Saturday, October 25, 2003

Image Hosted by


What I bought and what I thought, week of October 22

Mike Carey's formula for this, the first chapter of the latest continuation of the storyline he's been setting up for months now, is to put five magicians (some familiar, some not so) in a run-down house at the summons of John Constantine (he wants to warn them about the evil to come), and sit back and watch the fireworks. Carey, in just a few months, has already created more interesting characters than the last three JC:HB writers combined, and fortunately for the reader of this issue in particular, they're all well defined and interesting, with sharp, often amusing dialogue. This old Swamp Thing fan appreciated the inclusion of a relative of Anton Arcane, who's the black sheep of the family because he's not insane. Marcelo Frusin is back on art chores and is typically excellent despite the Loughridge Murk. A

In which we get Edgar Rice Burroughs' most famous creation reworked, with a dollop of Marvel's late 60s-early 70s Ka-Zar for good measure ostensibly in service of giving Elijah Snow a love story- but come to find out, at the end, that what we're actually reading is a main character's origin tale. Warren Ellis is positively verbose this time out for some reason, and John Cassaday is typically stellar. Nice pulp magazine swipe/tribute on the cover...and this issue actually came out on time! Will wonders never cease... A

No real appreciable drop-off in quality here; Brubaker and Phillips give us surprising revelations (with requisite complications) in the Miss Misery (does anybody else think of that Nazareth song when they scan her name?)-Holden Carver romance, passive/malevolent string puller Tao has an amusing/fascinating exchange with the ruler of modern-day Egypt, and Carver suffers a grisly injury that we have to wait until the end to find out what happened. Big problem for me: the apparent predictibilty of one thing- you can bet your ass that if someone tells their origin story to Carver, they'll be dead before the last page. It's happened at least once already, and it happens again here, and while it (and who it happens to) is pretty surprising, it adds a dimension of predictability that I don't particularly want to see again in this otherwise excellent book. A-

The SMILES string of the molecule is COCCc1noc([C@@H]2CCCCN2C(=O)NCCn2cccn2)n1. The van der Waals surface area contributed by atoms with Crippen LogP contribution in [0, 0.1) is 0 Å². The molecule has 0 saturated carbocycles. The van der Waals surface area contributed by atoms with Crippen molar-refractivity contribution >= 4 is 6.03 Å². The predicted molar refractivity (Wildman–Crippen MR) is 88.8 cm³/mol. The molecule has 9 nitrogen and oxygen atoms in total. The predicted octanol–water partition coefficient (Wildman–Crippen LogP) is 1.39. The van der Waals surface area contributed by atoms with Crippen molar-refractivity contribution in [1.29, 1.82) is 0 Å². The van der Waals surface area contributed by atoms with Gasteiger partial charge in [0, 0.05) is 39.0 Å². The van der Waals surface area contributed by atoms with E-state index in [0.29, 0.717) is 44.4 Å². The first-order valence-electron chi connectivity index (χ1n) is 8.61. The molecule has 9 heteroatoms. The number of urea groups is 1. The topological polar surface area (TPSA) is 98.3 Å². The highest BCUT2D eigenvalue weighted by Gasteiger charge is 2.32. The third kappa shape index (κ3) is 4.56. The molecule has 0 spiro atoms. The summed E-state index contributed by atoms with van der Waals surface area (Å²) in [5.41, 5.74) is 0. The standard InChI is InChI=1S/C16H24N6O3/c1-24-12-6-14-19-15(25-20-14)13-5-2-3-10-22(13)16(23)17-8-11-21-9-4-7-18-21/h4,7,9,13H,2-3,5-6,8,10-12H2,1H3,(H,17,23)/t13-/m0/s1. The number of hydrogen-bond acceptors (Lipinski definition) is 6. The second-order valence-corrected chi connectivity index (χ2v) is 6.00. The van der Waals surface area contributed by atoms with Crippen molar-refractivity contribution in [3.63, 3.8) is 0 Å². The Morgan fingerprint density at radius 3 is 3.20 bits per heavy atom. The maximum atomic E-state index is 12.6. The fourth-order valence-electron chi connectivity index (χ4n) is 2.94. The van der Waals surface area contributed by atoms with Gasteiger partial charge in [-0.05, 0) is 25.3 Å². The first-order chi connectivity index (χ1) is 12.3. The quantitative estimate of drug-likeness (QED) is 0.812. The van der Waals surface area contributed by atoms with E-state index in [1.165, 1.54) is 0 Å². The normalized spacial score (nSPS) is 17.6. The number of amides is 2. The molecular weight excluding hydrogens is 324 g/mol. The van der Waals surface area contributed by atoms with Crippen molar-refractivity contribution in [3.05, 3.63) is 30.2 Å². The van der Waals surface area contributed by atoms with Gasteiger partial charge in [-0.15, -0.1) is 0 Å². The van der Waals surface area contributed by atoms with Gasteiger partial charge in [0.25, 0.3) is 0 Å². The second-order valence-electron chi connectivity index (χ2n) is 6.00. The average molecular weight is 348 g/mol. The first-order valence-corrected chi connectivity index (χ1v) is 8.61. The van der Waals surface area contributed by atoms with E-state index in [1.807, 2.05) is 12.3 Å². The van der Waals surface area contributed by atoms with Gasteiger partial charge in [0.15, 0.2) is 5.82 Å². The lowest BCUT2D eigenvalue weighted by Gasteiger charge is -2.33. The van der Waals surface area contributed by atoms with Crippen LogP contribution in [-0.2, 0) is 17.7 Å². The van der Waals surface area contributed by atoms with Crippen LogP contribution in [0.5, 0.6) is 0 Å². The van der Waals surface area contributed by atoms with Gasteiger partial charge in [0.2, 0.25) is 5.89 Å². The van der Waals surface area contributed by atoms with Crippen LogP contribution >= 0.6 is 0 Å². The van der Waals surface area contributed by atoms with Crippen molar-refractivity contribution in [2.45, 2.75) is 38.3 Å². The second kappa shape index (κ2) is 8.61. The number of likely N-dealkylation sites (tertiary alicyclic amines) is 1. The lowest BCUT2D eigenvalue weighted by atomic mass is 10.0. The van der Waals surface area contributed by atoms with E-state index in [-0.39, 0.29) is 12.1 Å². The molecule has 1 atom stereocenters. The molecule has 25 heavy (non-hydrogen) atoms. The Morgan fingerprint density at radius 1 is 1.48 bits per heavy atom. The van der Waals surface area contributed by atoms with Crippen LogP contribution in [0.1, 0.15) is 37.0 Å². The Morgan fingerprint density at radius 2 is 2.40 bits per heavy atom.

Well, I do like the idea of reimagining the DC Implosion casualty character Cinnamon as Sharon Stone in The Quick and the Dead, and it's a passable plotline that's been set up by neophyte (to me, anyway) writer Jen Van Meter, in which the revenge seeker is confronted with someone that seeks revenge on her. It's a bit too self-consciously 100 Bullets-like, but I blame that on the amateur hour Risso-ish stylings of artists Fransisco Paronzini and Rob Campanella, who never seem to rise above their fanzine-level abilities. Maybe in a couple of years, they'll be something to watch, but right now they're not adding a thing to a comic that needs more of a spark than they can provide. B